Compliance

11:10 AM
Sultan Khan, Oracle Financial Services
Sultan Khan, Oracle Financial Services
Commentary
50%
50%

Regulatory Compliance: Meeting Requirements and Optimizing Liquidity Risk Longevity

Basel III and Dodd-Frank are placing new requirements on liquidity management that banks can address if they take an enterprise-wide approach to data and analytics.

Basel III and Dodd-Frank are placing new requirements on liquidity management that banks can address if they take an enterprise-wide approach to data and analytics.

Liquidity risk is moving to the forefront of the regulatory agenda, and as a result, financial institutions, especially banks, are faced with a new compliance and business reality. While final details remain in flux, there is no question that Basel III and Dodd-Frank will bring more structured and stringent liquidity requirements, as well as greater compliance complexity, to the industry.

Traditionally, regulations have largely shaped financial institutions’ risk management programs. Today, however, progressive firms, focused on more proactive management of their businesses, are beginning to look to risk management, including liquidity risk management, as a strategic tool that can deliver valuable and timely views of costs and profitability.

Banks face two distinct sets of challenges when addressing liquidity risk requirements. First, they must work to achieve compliance – setting up the operational infrastructure and policies that support ratio calculation, capital realignment, and reporting requirements.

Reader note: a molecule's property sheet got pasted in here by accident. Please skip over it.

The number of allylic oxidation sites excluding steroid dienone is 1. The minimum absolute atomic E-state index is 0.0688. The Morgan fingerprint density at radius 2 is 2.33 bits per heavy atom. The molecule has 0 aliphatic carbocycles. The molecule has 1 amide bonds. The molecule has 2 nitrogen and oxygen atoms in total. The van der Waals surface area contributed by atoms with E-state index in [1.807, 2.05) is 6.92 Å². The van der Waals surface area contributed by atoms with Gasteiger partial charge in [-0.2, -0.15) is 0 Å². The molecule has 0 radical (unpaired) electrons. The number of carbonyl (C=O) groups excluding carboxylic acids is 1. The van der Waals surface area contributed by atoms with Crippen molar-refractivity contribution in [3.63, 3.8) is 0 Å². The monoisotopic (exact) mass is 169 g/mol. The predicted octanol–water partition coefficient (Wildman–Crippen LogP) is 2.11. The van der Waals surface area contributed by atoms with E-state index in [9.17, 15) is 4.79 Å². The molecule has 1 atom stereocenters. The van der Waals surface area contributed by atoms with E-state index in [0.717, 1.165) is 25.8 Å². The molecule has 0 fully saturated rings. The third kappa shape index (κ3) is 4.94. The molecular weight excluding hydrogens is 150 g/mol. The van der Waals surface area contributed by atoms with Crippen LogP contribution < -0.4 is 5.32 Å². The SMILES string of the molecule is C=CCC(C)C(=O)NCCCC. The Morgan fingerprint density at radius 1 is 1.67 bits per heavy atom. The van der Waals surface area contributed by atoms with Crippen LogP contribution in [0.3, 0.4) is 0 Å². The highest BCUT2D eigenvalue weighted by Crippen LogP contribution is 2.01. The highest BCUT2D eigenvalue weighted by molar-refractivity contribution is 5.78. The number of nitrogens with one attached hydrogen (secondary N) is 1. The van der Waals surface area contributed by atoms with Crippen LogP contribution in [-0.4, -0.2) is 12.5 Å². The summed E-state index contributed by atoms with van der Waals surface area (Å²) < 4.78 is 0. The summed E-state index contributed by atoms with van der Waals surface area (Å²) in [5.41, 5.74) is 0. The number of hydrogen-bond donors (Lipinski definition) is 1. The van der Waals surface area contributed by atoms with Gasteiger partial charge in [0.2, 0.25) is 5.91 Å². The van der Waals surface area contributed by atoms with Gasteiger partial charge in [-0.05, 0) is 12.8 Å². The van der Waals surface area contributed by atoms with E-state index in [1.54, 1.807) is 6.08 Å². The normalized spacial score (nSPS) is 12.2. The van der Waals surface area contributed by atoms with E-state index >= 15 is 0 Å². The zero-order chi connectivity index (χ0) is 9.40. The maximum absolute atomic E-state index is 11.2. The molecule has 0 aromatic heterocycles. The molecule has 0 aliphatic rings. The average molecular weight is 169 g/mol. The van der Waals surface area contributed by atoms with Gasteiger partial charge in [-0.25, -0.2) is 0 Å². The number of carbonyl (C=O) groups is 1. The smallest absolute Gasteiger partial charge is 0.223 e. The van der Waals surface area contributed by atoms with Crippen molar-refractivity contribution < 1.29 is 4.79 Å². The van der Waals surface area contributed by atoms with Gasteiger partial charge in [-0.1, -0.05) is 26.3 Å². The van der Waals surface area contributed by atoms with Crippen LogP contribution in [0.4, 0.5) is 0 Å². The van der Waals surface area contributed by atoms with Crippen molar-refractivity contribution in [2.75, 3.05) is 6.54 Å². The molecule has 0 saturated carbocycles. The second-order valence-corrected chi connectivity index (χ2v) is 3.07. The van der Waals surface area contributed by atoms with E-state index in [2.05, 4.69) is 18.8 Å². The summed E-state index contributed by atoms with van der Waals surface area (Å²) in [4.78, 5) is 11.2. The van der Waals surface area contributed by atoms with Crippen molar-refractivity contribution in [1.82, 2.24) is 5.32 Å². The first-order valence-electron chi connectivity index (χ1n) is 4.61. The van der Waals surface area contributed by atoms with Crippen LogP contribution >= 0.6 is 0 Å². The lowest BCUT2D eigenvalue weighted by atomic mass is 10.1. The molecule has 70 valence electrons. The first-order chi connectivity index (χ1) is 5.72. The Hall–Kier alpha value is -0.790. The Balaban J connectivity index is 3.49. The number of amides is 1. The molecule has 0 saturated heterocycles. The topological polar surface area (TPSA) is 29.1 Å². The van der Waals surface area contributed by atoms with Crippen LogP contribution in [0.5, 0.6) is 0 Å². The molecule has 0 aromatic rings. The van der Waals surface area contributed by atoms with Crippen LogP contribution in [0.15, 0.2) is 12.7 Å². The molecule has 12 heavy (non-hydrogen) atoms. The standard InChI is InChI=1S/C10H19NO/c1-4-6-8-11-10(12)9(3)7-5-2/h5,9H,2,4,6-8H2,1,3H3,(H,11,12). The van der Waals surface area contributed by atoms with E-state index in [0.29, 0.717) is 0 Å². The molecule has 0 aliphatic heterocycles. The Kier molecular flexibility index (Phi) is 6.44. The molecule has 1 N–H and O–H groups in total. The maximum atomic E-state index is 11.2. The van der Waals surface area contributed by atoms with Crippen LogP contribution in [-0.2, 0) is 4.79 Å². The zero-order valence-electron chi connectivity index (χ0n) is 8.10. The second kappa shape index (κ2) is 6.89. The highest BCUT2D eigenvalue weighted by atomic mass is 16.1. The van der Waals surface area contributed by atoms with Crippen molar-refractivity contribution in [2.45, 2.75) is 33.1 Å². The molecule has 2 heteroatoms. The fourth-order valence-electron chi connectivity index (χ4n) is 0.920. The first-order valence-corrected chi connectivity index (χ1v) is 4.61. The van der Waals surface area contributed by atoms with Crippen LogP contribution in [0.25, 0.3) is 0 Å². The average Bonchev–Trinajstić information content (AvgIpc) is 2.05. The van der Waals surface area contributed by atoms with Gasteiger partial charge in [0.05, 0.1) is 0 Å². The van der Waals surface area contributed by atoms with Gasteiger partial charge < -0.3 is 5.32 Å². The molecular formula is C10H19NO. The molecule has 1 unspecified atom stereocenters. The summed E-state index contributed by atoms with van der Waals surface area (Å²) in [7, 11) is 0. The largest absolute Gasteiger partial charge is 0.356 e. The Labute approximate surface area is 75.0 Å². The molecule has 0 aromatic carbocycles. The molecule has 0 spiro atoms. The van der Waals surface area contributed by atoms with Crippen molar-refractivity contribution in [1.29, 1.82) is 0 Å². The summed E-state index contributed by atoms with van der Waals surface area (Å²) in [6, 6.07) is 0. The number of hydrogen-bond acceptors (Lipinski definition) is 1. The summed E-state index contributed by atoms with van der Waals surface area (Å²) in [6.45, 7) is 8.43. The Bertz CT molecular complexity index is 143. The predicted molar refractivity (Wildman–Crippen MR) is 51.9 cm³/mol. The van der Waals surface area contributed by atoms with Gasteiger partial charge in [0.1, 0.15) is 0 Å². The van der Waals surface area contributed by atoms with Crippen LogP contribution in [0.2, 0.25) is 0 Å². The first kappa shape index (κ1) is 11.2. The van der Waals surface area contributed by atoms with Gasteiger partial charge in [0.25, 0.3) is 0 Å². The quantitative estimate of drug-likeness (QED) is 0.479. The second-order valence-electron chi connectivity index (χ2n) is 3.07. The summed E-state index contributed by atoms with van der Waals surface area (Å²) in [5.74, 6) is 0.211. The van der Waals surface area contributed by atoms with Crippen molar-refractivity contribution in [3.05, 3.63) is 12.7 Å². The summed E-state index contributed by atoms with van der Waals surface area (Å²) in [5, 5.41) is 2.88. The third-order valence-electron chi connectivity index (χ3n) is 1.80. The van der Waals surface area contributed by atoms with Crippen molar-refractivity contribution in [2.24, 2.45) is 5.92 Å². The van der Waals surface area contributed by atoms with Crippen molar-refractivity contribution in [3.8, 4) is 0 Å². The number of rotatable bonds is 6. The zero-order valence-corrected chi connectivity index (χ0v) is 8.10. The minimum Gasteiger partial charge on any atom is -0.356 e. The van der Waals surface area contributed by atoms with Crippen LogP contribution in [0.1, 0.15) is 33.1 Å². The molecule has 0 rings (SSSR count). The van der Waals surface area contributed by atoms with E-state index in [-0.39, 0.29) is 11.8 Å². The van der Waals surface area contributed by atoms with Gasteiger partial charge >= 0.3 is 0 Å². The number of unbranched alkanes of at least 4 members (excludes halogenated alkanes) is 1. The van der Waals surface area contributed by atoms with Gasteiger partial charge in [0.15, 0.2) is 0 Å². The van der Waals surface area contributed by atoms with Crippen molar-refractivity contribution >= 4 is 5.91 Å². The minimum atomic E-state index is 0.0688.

The second, and arguably more daunting challenge, is the ability to optimize liquidity. Under the liquidity coverage ratio (LCR) requirement, the stock of high quality assets is tightly defined, and one can expect to see a sustained escalation in the price of high-quality government and corporate bonds as demand for these asset classes increases. With the cost of liquidity steadily increasing, banks seek ways to become more efficient in how they manage liquidity, given various constraints emanating from the regulatory landscape and market variability.

While most financial institutions are focused, first-and-foremost, on building a foundation for achieving and managing their LCRs and net stable funding ratios (NSFRs), it is important to avoid a “quick fix” approach when creating a platform to manage liquidity risk. Instead, banks should also look ahead and begin to plan for future optimization needs. Liquidity risk management, and ultimately, optimization requires a flexible IT infrastructure that can adapt to an ever-changing regulatory landscape and business objectives.

To accurately calculate liquidity risk, as well as model options for how best to optimize it, banks must effectively integrate the liquidity risk framework and the governance of other risk, including credit and market risk, via a unified data model and enterprise analytical platform. Many firms, however, retain a stove-piped environment filled with point solutions that preclude visibility and hinder data consistency, traceability, and availability.

In addition to adopting an enterprise-platform approach, banks should consider the following to create an analytical environment that not only facilitates regulatory compliance and sets a solid foundation for future liquidity optimization, but can also enhance a bank’s overall profitability.

Does the bank have full and timely visibility into the balance sheet and all cash flows? A financial institution cannot meaningfully manage or optimize risk until it has visibility into its entire balance sheet – spanning retail, commercial and wholesale operations.